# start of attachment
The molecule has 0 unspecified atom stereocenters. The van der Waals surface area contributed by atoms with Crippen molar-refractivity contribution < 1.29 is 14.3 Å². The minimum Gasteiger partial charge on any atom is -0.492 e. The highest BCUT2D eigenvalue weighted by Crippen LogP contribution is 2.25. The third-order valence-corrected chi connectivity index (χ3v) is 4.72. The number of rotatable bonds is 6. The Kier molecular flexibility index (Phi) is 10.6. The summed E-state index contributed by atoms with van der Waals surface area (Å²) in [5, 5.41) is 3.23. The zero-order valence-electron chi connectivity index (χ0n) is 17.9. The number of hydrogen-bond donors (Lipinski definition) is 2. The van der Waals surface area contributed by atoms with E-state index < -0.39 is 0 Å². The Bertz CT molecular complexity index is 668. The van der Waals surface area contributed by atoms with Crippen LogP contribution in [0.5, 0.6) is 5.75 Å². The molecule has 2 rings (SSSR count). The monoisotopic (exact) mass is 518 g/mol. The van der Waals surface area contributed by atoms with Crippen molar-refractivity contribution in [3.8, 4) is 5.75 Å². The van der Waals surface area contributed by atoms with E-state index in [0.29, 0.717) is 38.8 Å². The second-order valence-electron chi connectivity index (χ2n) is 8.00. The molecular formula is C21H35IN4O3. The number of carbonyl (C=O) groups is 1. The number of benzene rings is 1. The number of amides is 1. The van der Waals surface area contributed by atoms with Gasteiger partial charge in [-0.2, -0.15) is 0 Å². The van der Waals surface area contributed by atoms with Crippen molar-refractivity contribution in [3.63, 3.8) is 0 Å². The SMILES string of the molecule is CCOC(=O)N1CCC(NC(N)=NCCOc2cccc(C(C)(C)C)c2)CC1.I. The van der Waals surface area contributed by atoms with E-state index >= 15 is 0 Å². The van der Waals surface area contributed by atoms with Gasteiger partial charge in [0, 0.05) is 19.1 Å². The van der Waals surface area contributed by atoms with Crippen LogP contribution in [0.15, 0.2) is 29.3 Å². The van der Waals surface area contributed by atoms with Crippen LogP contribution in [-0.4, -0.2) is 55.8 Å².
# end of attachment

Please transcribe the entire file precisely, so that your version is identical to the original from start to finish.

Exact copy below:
The molecule has 0 unspecified atom stereocenters. The van der Waals surface area contributed by atoms with Crippen molar-refractivity contribution < 1.29 is 14.3 Å². The minimum Gasteiger partial charge on any atom is -0.492 e. The highest BCUT2D eigenvalue weighted by Crippen LogP contribution is 2.25. The third-order valence-corrected chi connectivity index (χ3v) is 4.72. The number of rotatable bonds is 6. The Kier molecular flexibility index (Phi) is 10.6. The summed E-state index contributed by atoms with van der Waals surface area (Å²) in [5, 5.41) is 3.23. The zero-order valence-electron chi connectivity index (χ0n) is 17.9. The number of hydrogen-bond donors (Lipinski definition) is 2. The van der Waals surface area contributed by atoms with E-state index < -0.39 is 0 Å². The Bertz CT molecular complexity index is 668. The van der Waals surface area contributed by atoms with Crippen LogP contribution in [0.5, 0.6) is 5.75 Å². The molecule has 2 rings (SSSR count). The monoisotopic (exact) mass is 518 g/mol. The van der Waals surface area contributed by atoms with Crippen molar-refractivity contribution in [3.8, 4) is 5.75 Å². The van der Waals surface area contributed by atoms with E-state index in [0.29, 0.717) is 38.8 Å². The second-order valence-electron chi connectivity index (χ2n) is 8.00. The molecular formula is C21H35IN4O3. The number of carbonyl (C=O) groups is 1. The number of benzene rings is 1. The number of amides is 1. The van der Waals surface area contributed by atoms with Gasteiger partial charge in [-0.2, -0.15) is 0 Å². The van der Waals surface area contributed by atoms with Crippen molar-refractivity contribution in [3.63, 3.8) is 0 Å². The SMILES string of the molecule is CCOC(=O)N1CCC(NC(N)=NCCOc2cccc(C(C)(C)C)c2)CC1.I. The van der Waals surface area contributed by atoms with E-state index >= 15 is 0 Å². The van der Waals surface area contributed by atoms with Gasteiger partial charge in [0, 0.05) is 19.1 Å². The van der Waals surface area contributed by atoms with Crippen LogP contribution in [0.15, 0.2) is 29.3 Å². The van der Waals surface area contributed by atoms with Crippen LogP contribution in [-0.4, -0.2) is 55.8 Å².